But, according to defendant's theory, such exclusion does not exhaust the possible evils flowing from the police interrogation under the 'fruit of the poisonous tree' doctrine, since, defendant asserts, the police officers passed on to the F.B.I. agents their unlawfully acquired knowledge of defendant's cashing of the two American Express money orders. Moreover, defendant continues, he would not have admitted to the agents his cashing of the money orders had he not been 'promised immunity' by the city police officers. The agents, in reply, deny that any information from the police led them to the defendant. Rather, agent Davis testified, 'as I recall I took a very direct route on this case. Dennis Borg's name was on the money order itself. I had a very direct route to follow. He had to be in it because his name was on the money orders.'4 

Having suppressed the testimony of the police officers the court reserved immediate ruling as to the F.B.I. agents, stating:

I am going to take that evidence for the F.B.I. agents in front of the jury. If I decide it should be excluded, why, I will then give you a judgment of acquittal. If I decide it is admissible, we will submit the matter to the jury. We will do that in front of the jury.5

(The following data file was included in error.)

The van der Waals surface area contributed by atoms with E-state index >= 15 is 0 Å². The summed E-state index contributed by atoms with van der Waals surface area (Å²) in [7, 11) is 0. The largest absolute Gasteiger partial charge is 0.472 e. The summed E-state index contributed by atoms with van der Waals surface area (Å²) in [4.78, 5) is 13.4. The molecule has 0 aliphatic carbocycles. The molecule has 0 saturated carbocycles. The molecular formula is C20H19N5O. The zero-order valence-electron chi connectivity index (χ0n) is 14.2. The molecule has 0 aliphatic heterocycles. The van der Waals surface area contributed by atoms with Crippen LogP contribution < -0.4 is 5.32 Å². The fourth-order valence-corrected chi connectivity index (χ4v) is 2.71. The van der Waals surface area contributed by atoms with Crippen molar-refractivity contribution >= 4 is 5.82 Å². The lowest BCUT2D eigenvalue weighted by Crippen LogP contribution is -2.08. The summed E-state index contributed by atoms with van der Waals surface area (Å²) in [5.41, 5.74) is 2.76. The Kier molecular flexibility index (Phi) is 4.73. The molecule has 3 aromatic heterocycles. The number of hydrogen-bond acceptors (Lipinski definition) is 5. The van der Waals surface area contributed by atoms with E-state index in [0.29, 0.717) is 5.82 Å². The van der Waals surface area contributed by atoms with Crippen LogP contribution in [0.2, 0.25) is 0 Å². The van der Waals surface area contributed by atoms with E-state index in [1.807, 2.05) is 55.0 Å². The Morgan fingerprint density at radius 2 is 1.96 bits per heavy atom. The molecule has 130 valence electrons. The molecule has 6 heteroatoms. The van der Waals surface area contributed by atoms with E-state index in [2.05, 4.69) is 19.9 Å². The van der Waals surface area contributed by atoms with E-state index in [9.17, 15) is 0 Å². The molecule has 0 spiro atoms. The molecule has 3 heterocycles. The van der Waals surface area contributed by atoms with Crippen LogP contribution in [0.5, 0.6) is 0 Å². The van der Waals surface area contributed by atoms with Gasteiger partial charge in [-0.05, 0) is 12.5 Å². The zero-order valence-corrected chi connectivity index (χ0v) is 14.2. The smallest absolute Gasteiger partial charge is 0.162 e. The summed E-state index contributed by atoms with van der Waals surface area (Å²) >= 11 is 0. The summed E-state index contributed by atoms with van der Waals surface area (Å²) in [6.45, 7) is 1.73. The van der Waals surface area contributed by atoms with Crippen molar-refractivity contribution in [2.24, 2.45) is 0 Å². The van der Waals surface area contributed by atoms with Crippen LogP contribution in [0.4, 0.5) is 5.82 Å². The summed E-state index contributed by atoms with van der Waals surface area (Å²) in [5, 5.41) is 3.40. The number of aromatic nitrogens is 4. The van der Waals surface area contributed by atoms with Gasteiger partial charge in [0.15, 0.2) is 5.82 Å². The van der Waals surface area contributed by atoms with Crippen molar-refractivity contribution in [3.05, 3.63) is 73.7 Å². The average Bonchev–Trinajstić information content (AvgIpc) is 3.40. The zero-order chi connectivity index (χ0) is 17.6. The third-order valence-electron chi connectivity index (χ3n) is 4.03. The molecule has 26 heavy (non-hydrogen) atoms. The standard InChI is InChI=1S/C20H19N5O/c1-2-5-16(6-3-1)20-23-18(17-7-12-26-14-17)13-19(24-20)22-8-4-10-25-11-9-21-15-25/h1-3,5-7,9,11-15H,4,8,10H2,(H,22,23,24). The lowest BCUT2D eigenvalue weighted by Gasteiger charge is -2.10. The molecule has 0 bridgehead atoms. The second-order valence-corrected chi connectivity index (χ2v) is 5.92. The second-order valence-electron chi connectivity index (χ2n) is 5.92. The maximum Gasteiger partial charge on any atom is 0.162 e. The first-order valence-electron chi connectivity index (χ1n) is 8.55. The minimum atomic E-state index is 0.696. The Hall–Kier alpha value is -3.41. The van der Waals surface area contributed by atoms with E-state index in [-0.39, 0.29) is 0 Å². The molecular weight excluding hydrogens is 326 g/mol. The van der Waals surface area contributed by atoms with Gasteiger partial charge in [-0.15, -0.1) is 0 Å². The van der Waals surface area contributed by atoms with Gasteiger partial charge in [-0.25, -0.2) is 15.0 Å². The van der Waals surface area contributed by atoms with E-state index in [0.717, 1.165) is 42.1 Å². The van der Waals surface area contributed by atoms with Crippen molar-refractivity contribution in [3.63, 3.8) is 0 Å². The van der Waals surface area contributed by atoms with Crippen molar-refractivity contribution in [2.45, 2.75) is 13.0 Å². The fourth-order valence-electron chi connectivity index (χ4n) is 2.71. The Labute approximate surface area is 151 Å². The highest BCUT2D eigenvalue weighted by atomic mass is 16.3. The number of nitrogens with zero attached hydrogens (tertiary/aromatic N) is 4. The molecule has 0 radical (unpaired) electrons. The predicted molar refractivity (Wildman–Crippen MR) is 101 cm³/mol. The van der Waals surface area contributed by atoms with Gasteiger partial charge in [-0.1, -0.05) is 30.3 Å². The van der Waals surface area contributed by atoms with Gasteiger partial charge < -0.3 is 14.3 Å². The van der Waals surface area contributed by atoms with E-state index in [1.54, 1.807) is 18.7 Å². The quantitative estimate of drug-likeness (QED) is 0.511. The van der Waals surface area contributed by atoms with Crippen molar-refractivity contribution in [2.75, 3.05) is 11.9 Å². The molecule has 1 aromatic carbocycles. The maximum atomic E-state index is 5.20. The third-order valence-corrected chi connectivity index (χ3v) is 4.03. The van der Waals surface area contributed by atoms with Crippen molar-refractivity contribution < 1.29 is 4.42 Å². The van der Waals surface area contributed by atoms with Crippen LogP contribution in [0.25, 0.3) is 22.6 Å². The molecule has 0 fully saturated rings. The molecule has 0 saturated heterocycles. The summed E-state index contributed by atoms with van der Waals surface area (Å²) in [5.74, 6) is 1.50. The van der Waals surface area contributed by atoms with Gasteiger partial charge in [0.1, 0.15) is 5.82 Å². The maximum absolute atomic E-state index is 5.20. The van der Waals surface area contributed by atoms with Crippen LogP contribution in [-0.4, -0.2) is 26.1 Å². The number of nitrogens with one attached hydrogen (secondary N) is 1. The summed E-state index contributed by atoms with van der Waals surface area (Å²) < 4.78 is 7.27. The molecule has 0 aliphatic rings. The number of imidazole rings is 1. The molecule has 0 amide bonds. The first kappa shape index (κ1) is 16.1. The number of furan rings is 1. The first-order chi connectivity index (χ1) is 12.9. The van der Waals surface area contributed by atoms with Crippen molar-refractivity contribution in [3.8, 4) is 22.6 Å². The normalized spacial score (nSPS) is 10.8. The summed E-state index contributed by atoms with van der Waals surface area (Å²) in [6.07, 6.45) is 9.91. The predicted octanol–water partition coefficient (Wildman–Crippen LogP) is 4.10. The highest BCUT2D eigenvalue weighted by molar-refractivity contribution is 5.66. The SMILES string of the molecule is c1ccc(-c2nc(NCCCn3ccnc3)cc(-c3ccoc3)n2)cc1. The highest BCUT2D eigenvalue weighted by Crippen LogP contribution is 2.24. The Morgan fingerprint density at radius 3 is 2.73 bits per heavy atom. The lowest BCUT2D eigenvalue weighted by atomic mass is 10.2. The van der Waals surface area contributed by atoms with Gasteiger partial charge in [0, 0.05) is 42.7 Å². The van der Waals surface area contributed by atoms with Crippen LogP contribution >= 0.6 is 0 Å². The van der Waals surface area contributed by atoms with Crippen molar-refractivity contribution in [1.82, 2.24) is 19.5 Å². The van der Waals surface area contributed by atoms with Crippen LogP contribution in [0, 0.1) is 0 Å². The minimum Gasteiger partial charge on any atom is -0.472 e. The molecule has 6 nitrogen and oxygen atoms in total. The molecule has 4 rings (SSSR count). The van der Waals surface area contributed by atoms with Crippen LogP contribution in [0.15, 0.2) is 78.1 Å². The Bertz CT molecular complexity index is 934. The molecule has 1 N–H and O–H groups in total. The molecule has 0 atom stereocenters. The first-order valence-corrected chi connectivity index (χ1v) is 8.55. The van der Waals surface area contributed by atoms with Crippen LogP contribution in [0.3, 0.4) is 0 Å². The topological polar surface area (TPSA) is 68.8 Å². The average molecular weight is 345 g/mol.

Before the jury, agent Empey recounted his and agent Davis' interview with the defendant. After warning to defendant of his Miranda rights, Empey testified, defendant 'signed the waiver and was agreeable to being interviewed by us.' He then freely admitted receiving the money orders from two named individuals and cashing them in his own name in exchange for half the proceeds, but denied that he knew the money orders were forged. The finding of the trial court that there was no derivation of F.B.I. knowledge from unlawful sources is clearly supported in the record.